Iudita | Jun 22, 2023 |
Urgent, heartbreaking, well written with context provided in the overall narrative flow of the book, this was not a pleasant read, but a necessary record of the European response to people trying to move from African countries to a better life in Europe.

Hayden introduces her story with her receiving a Facebook message from a Libyan jail in August 2018, going on to briefly describe the situation for refugees/asylum seekers/economic migrants in Libya.
She then starts her story properly with Essey in Eritrea (a country about which I knew nothing apart from its location). He makes his way across Ethiopia and Sudan, to Libya, where he unsuccessfully tries to travel by people smugglers’ dinghy to Europe. Having been stopped by Libyan coastal patrols twice and getting his extended family to pay bribes to get him freed, his family runs out of money and he is imprisoned in Libya.
Hayden uses Essey’s case to discuss the political situation in Libya, the position of the EU in funding Libyan coastguards, so that refugees will not make it to EU waters, where they would have refugee status and the work done by the various UN bodies involved with refugees, partially funded by the EU.

Aside from all this, it was going to Sudan, in 2017, that really made me question which stories we hear about refugees, and how murky the truth can become when the biggest humanitarian organisation filtering them is also constantly angling for donations from states. As a journalist, my job is to elevate voices that may be overlooked, while making efforts to hold powerful individuals, organisations, and governments accountable. The power imbalance between UNHCR's staff, who have the ability to grant refugee status and the accompanying documentation and even transfer people to another state, and refugees, who have fled their countries and often lack legal rights, property, belongings, their family and communities, is one of the largest I can imagine, and therefore ripe for exploitation.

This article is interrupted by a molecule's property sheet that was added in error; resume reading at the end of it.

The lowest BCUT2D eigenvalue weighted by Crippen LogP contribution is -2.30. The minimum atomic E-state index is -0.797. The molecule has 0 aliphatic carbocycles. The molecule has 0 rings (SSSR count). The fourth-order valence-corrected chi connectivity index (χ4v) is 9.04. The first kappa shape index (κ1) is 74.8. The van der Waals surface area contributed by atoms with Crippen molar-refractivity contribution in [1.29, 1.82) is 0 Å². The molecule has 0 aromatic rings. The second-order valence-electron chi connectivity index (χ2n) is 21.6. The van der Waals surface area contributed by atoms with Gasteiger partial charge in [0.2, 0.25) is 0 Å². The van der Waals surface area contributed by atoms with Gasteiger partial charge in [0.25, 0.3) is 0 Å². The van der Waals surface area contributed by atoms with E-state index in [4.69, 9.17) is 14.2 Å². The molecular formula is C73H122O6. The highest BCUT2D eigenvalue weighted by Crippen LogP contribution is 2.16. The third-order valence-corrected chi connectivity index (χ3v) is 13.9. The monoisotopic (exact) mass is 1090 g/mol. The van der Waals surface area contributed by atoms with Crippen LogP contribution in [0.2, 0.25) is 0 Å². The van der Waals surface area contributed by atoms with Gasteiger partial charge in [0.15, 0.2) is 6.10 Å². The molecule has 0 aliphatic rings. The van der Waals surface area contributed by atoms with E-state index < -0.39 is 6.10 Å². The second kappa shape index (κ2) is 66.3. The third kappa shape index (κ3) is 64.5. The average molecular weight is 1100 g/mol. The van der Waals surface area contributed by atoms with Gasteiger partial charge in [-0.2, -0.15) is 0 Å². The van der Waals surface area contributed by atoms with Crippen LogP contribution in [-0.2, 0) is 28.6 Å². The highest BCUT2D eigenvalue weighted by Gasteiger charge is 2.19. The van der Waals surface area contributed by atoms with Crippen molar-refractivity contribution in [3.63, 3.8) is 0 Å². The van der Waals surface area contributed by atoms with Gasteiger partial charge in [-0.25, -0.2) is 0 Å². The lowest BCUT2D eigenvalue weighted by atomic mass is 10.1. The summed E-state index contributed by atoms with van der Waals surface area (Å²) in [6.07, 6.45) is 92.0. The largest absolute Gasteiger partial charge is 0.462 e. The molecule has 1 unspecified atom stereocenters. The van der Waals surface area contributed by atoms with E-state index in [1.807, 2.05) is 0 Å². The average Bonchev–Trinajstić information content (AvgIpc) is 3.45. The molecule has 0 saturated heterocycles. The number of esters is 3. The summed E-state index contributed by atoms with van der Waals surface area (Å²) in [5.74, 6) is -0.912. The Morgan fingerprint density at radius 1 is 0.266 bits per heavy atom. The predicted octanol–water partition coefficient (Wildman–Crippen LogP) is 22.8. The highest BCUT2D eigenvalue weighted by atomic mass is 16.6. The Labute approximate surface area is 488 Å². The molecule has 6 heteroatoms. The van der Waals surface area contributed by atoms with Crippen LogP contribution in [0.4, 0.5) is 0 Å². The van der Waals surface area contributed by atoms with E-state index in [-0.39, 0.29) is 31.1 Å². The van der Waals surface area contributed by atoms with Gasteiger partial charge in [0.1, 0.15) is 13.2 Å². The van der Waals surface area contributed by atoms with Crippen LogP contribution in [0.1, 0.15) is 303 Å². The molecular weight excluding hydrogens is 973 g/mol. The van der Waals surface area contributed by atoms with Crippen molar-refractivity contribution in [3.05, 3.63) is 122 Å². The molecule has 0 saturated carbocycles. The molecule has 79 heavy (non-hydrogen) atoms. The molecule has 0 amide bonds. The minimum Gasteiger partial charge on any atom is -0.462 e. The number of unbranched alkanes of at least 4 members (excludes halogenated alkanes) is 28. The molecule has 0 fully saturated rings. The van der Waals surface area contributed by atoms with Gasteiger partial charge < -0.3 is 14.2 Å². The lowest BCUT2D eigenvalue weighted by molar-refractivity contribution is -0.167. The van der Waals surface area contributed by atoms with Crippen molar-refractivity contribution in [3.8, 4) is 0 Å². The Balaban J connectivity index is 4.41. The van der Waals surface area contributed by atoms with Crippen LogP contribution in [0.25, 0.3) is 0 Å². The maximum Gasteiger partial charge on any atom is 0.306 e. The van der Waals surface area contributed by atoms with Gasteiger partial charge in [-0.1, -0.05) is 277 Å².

This can be a distressing book to read, for example when it recounts the problem of disposing of dead bodies of Christian refugees from Eritrea, when Muslims will not allow them to be buried in Muslim graveyards (page 276): By early 2019, so many people had died in Zintan that it became a logistical problem. The refrigerated area where the bodies were stored was full, and the local community of Muslims would not allow Christians to be buried in their cemetery. “Administrative reasons.” an aid worker explained to me. 'Having dead people is a burden.”